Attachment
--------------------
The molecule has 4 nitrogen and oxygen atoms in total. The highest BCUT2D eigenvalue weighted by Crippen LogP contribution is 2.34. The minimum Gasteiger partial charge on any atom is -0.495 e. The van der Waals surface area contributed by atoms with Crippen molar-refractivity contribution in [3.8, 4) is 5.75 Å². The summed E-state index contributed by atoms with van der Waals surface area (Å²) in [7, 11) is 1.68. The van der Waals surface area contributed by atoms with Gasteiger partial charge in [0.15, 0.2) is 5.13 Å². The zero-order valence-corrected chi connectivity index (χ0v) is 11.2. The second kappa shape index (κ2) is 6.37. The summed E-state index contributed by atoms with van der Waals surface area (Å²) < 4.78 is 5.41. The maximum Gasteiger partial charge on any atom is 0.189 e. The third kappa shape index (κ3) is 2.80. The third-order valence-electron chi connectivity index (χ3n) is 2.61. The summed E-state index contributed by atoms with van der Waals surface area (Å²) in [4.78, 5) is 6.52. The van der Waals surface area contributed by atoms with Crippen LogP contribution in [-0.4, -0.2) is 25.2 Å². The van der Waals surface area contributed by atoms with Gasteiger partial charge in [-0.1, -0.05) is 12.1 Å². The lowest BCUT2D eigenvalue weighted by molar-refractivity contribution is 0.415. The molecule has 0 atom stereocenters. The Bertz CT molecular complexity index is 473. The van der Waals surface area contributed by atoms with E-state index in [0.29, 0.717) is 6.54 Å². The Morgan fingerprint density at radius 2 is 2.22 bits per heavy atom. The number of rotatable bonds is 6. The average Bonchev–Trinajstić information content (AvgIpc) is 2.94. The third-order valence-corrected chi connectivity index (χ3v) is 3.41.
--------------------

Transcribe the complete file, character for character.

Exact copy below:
The molecule has 4 nitrogen and oxygen atoms in total. The highest BCUT2D eigenvalue weighted by Crippen LogP contribution is 2.34. The minimum Gasteiger partial charge on any atom is -0.495 e. The van der Waals surface area contributed by atoms with Crippen molar-refractivity contribution in [3.8, 4) is 5.75 Å². The summed E-state index contributed by atoms with van der Waals surface area (Å²) in [7, 11) is 1.68. The van der Waals surface area contributed by atoms with Gasteiger partial charge in [0.15, 0.2) is 5.13 Å². The zero-order valence-corrected chi connectivity index (χ0v) is 11.2. The second kappa shape index (κ2) is 6.37. The summed E-state index contributed by atoms with van der Waals surface area (Å²) < 4.78 is 5.41. The maximum Gasteiger partial charge on any atom is 0.189 e. The third kappa shape index (κ3) is 2.80. The third-order valence-electron chi connectivity index (χ3n) is 2.61. The summed E-state index contributed by atoms with van der Waals surface area (Å²) in [4.78, 5) is 6.52. The van der Waals surface area contributed by atoms with Crippen LogP contribution in [-0.4, -0.2) is 25.2 Å². The van der Waals surface area contributed by atoms with Gasteiger partial charge in [-0.1, -0.05) is 12.1 Å². The lowest BCUT2D eigenvalue weighted by molar-refractivity contribution is 0.415. The molecule has 0 atom stereocenters. The Bertz CT molecular complexity index is 473. The van der Waals surface area contributed by atoms with E-state index in [0.29, 0.717) is 6.54 Å². The Morgan fingerprint density at radius 2 is 2.22 bits per heavy atom. The number of rotatable bonds is 6. The average Bonchev–Trinajstić information content (AvgIpc) is 2.94. The third-order valence-corrected chi connectivity index (χ3v) is 3.41.